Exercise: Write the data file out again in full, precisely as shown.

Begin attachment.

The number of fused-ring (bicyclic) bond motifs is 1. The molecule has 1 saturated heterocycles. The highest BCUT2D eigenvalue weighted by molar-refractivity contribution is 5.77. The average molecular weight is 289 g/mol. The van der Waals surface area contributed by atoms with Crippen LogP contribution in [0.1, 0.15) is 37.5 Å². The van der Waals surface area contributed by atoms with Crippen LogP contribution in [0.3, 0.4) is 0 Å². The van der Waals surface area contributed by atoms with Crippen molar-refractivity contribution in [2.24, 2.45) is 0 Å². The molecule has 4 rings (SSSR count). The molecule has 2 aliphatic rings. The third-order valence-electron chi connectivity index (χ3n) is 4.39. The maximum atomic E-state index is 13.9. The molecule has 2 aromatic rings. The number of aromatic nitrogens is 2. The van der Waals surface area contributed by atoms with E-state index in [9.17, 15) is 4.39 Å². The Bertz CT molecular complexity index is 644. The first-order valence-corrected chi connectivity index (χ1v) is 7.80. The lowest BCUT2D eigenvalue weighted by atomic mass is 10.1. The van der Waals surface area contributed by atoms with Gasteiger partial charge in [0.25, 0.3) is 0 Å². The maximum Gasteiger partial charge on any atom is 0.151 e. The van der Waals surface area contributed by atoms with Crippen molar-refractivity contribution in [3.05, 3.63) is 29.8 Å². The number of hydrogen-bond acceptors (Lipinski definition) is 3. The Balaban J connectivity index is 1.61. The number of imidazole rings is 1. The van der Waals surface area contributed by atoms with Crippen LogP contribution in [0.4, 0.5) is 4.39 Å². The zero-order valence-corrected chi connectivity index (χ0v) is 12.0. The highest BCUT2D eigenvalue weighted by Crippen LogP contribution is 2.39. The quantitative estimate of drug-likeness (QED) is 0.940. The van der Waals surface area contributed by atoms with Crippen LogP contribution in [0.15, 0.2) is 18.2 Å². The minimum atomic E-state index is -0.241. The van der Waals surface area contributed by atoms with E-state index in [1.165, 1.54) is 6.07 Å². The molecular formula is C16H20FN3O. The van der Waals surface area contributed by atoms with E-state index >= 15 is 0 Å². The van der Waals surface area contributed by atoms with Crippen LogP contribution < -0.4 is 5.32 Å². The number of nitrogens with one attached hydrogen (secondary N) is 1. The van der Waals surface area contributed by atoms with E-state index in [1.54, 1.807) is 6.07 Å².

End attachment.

The number of fused-ring (bicyclic) bond motifs is 1. The molecule has 1 saturated heterocycles. The highest BCUT2D eigenvalue weighted by molar-refractivity contribution is 5.77. The average molecular weight is 289 g/mol. The van der Waals surface area contributed by atoms with Crippen LogP contribution in [0.1, 0.15) is 37.5 Å². The van der Waals surface area contributed by atoms with Crippen LogP contribution in [0.3, 0.4) is 0 Å². The van der Waals surface area contributed by atoms with Crippen molar-refractivity contribution in [2.24, 2.45) is 0 Å². The molecule has 4 rings (SSSR count). The molecule has 2 aliphatic rings. The third-order valence-electron chi connectivity index (χ3n) is 4.39. The maximum atomic E-state index is 13.9. The molecule has 2 aromatic rings. The number of aromatic nitrogens is 2. The van der Waals surface area contributed by atoms with E-state index in [9.17, 15) is 4.39 Å². The Bertz CT molecular complexity index is 644. The first-order valence-corrected chi connectivity index (χ1v) is 7.80. The lowest BCUT2D eigenvalue weighted by atomic mass is 10.1. The van der Waals surface area contributed by atoms with Gasteiger partial charge in [0.25, 0.3) is 0 Å². The maximum Gasteiger partial charge on any atom is 0.151 e. The van der Waals surface area contributed by atoms with Crippen molar-refractivity contribution in [3.05, 3.63) is 29.8 Å². The number of hydrogen-bond acceptors (Lipinski definition) is 3. The Balaban J connectivity index is 1.61. The number of imidazole rings is 1. The van der Waals surface area contributed by atoms with Crippen LogP contribution in [0.4, 0.5) is 4.39 Å². The zero-order valence-corrected chi connectivity index (χ0v) is 12.0. The highest BCUT2D eigenvalue weighted by Crippen LogP contribution is 2.39. The quantitative estimate of drug-likeness (QED) is 0.940. The van der Waals surface area contributed by atoms with Crippen LogP contribution in [0.15, 0.2) is 18.2 Å². The minimum atomic E-state index is -0.241. The van der Waals surface area contributed by atoms with E-state index in [1.165, 1.54) is 6.07 Å². The molecular formula is C16H20FN3O. The van der Waals surface area contributed by atoms with E-state index >= 15 is 0 Å². The van der Waals surface area contributed by atoms with Crippen LogP contribution < -0.4 is 5.32 Å². The number of nitrogens with one attached hydrogen (secondary N) is 1. The van der Waals surface area contributed by atoms with E-state index in [1.54, 1.807) is 6.07 Å².